Individual retirement accounts allow you to receive tax benefits when you put money aside for retirement. You can deduct the money you contribute to a traditional IRA, although you must pay taxes on withdrawals. The money you contribute to a Roth IRA is not deductible, but you can withdraw money tax-free if you observe the rules. Both IRA types typically require you to reach age 59 ½ to avoid withdrawal penalties, but you can avoid these by requesting periodic payments.
If you hold your IRA with a mutual fund company, brokerage or unit investment trust, you can instruct it to automatically distribute a fixed amount monthly. Almost all IRA custodians offer this service. You can also instruct the custodian to withhold a portion of the distributions from a traditional IRA to pay income taxes. Roth IRAs normally need no withholding.
Individual Retirement Annuity
An individual retirement annuity is a life insurance contract that pays out periodic – usually monthly -- fixed or variable amounts for a certain period or for life. You cannot forfeit or transfer the contract. A deferred annuity allows you to make flexible payments to the annuity until you begin receiving monthly payments. An immediate annuity starts paying right away, based on a lump sum payment. If you roll your IRA into an individual retirement annuity, you must complete the transaction within 60 days or face taxes and penalties. If you open a deferred individual retirement annuity, your annual contributions cannot exceed the deductible amount for an IRA. You must start receiving your annuity payments by the year after your 70 ½ birthday. IRS Publication 590 provides information about individual retirement annuities.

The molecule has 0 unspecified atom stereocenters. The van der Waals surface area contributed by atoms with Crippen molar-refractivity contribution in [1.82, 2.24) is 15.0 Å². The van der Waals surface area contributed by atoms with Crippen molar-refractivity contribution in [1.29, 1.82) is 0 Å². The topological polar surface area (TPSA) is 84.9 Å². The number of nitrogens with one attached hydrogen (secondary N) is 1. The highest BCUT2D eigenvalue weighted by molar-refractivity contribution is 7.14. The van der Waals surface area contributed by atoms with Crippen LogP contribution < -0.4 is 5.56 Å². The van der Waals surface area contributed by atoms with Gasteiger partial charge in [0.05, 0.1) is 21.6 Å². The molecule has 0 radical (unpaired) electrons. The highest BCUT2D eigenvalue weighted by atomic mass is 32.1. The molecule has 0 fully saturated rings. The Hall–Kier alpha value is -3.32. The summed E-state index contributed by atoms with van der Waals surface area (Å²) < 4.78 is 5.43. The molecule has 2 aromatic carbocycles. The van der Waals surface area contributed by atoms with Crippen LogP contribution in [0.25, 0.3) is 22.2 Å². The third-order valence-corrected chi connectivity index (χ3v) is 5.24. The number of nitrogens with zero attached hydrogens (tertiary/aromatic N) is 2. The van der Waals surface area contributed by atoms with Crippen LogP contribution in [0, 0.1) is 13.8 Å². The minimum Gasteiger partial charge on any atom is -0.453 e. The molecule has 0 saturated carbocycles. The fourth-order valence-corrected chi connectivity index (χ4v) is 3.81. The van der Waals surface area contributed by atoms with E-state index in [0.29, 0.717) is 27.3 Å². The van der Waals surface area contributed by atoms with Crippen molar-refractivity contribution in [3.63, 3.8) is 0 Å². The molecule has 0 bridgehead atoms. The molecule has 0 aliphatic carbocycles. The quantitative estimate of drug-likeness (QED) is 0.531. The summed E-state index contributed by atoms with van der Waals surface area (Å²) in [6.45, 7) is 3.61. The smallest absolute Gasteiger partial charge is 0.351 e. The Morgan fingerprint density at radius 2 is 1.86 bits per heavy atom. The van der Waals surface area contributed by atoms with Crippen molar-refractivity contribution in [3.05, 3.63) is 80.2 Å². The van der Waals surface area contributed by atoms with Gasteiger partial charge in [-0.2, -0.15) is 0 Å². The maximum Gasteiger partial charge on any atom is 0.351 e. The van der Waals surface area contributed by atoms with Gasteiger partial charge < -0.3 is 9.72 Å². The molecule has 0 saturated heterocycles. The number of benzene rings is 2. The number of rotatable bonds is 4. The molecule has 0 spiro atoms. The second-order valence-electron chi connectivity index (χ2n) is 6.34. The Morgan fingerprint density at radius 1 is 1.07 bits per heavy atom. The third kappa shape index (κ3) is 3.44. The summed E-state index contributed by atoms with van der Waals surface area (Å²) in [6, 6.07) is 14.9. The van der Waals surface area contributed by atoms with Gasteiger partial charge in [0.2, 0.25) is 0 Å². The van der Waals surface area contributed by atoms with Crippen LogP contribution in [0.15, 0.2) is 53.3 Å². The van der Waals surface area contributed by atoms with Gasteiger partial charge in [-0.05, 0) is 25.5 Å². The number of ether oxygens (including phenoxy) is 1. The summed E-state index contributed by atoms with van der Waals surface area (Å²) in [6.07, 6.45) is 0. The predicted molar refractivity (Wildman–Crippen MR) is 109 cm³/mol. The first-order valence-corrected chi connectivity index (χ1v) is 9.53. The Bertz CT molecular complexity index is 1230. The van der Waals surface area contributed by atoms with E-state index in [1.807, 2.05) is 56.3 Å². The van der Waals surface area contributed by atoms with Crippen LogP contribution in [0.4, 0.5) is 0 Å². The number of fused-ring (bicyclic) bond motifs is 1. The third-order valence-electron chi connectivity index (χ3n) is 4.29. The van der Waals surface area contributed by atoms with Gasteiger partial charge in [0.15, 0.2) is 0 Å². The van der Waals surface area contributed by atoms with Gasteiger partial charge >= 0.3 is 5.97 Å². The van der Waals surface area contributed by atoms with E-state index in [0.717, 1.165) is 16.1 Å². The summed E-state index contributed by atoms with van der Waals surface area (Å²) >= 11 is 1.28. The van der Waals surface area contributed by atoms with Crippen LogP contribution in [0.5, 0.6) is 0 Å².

Substantially Equal Periodic Payments
If you wish to withdraw IRA money penalty-free before reaching age 59 ½, you can apply to your IRA custodian requesting "substantially equal periodic payments" -- SEPP. You can select from three different methods that the Internal Revenue Service has created to determine the amount of each payment under the SEPP exemption. All three methods factor in your life expectancy. You can find the detailed rules in IRS Publication 590. You may receive SEPP annually or monthly – the choice is yours.
Restrictions on SEPP
If you elect early distribution through SEPP, you cannot change the amount distributed for at least five years from the date of the first distribution. In addition, you must be 59 ½ or older when you change the amount. Thus, if you begin receiving SEPP at age 50, you cannot change the payment amount for 9.5 years. If you are 58 when you start taking SEPP, you must wait five years to change the amount, even though you will be older than 59 ½ at that point.
Required Minimum Distributions
If you wait until age 59 1/2, you can take your distributions penalty-free at any frequency and amount that suits you. For traditional IRAs, you have this privilege until you reach age 70 ½, at which point you must start taking required minimum distributions. If you own a Roth IRA, the IRS does not require you to take distributions. The first required distribution for traditional IRAs is due on April 1 of the year following your 70 ½ birthday. You must take subsequent required distributions by December 31 of each year. The IRS specifies the way to calculate the required minimum distribution amount in Publication 590.
- PhotoObjects.net/PhotoObjects.net/Getty Images
- How to Combine IRA Accounts
- How Is a Beneficiary IRA Different From Traditional IRA?
- Can I Deduct an Early Pension Withdrawal Fee?
- What Is an IRA Annuity and Can I Withdraw at Retirement?
- Can I Change an IRA Annuity to Another Type of Account?
- Roth Vs. Traditional Vs. Rollover IRA
- Taking Distributions from Thrift Savings Plans
- Tax Benefits of Rolling Over a Pension to an IRA